A Proud Tradition. Educating for the Future.

2020 has been a year of many things, one of which has been the 10th anniversary of Wellington College China, the group which has overseen the opening of our first sister schools around the globe. Wellington College International schools have opened in Tianjin (2011), Shanghai (2014) and, most recently, in Hangzhou (2018). Our partners in Thailand are now in their third year of operating Wellington College International Bangkok too. In addition, the growth of bilingual schools in China has grown exponentially. These schools, which teach a British and Chinese curriculum through the medium of both English and Mandarin, are known as Huili schools. There are Huili schools in Shanghai and Hangzhou and, in the next few years, will also open in Nantong and Jiashan.

Many Wellingtonians have asked me about our international schools and so today’s keynote address in assembly was given by Mr Iain Henderson, our Deputy Head who, amongst other things, takes responsibility for so many aspects of our international partnerships. He talked of how important our connections with our overseas schools are, the possible opportunities which the future might hold in a world post-COVID, and also of the sheer number of pupils currently receiving a Wellington education outside the UK. We have 1087 pupils on roll here in Crowthorne. There are 4721 current pupils in our various partner schools.

The strapline ‘A Proud Tradition. Educating for the Future.’ belongs to Wellington College China but applies equally to the educational ethos of every school in the Wellington College family. Indeed, the fusion of tradition and heritage with a deeply progressive, forward-thinking and outward-looking approach is one of the many things which drew me to work here back in 2013, and I suspect it was also a significant factor in attracting you to become part of the Wellington Community. A 10-minute stroll around the centre of Wellington College reveals this intoxicating and Janus-esque regard for the past and the world as it is yet to be.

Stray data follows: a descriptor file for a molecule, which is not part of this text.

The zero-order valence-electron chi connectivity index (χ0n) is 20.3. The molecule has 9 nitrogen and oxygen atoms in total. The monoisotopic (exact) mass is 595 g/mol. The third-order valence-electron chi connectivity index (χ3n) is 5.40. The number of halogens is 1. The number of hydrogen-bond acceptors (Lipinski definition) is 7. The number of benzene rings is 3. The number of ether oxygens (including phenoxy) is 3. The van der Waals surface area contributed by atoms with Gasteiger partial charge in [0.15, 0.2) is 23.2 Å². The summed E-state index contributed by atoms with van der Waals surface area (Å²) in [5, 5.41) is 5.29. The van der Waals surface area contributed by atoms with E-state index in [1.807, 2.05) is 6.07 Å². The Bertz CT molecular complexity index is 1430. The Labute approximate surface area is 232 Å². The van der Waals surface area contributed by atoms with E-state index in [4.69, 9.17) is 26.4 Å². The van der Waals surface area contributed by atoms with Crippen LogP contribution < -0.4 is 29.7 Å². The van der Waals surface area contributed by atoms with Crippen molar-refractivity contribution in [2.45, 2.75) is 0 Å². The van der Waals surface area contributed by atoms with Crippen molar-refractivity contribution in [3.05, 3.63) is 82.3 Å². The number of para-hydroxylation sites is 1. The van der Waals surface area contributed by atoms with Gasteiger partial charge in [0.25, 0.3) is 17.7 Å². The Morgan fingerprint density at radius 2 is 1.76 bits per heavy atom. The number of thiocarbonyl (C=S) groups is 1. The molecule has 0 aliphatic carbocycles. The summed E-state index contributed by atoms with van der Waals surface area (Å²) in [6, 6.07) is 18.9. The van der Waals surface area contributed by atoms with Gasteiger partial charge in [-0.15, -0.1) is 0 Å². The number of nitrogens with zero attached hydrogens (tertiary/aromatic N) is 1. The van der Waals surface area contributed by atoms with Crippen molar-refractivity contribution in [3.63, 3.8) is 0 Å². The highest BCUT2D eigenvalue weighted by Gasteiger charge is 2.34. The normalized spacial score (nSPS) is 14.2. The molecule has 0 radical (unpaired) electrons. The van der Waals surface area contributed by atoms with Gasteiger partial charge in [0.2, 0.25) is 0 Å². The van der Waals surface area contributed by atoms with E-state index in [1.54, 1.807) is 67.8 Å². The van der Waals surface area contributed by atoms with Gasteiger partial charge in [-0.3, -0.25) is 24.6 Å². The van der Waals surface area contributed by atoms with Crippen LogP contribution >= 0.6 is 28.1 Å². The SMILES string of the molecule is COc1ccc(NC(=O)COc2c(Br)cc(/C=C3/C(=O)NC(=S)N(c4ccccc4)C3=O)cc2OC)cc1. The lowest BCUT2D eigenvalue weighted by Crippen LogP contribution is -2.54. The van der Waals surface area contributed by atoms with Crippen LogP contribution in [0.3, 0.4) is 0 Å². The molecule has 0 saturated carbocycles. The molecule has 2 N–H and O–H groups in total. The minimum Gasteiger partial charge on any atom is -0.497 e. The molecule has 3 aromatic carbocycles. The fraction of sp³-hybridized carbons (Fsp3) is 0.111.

We live in a time when international co-operation and open-mindedness has never been more needed, where we should be looking outwards and connecting with others to find the answers to existential issues ranging from COVID to climate change, from population growth to extreme poverty. But we also live in a time when institutions like Wellington College need to engage with and re-examine their core mission, purpose and values to ensure that they continue to serve the world of today and tomorrow both in terms of what they do internally and the impact which they can have externally.

This is not to deny our heritage – our proud tradition – but it is to accept that we must serve current and future Wellingtonians well by equipping them with knowledge, skills and values fit for the future, not for the world as it used to be. In the coming weeks, we will therefore be launching a consultation process with the wider Wellington Community – pupils, parents, staff of all types and OWs – which will explore key questions around purpose and mission, values and the future. Wellington College must continue to respond to the world as it is today without losing that very special sense of history and heritage which makes our foundation as the national memorial to the first Duke of Wellington so unique.

I am hugely excited by this project which will help shape the future direction of the College not just in a world post-COVID, but as we head more deeply into the 21st century. We will always be immensely proud of our unique tradition, but we must continue to ensure that we are, indeed, educating for the future.

Back to all news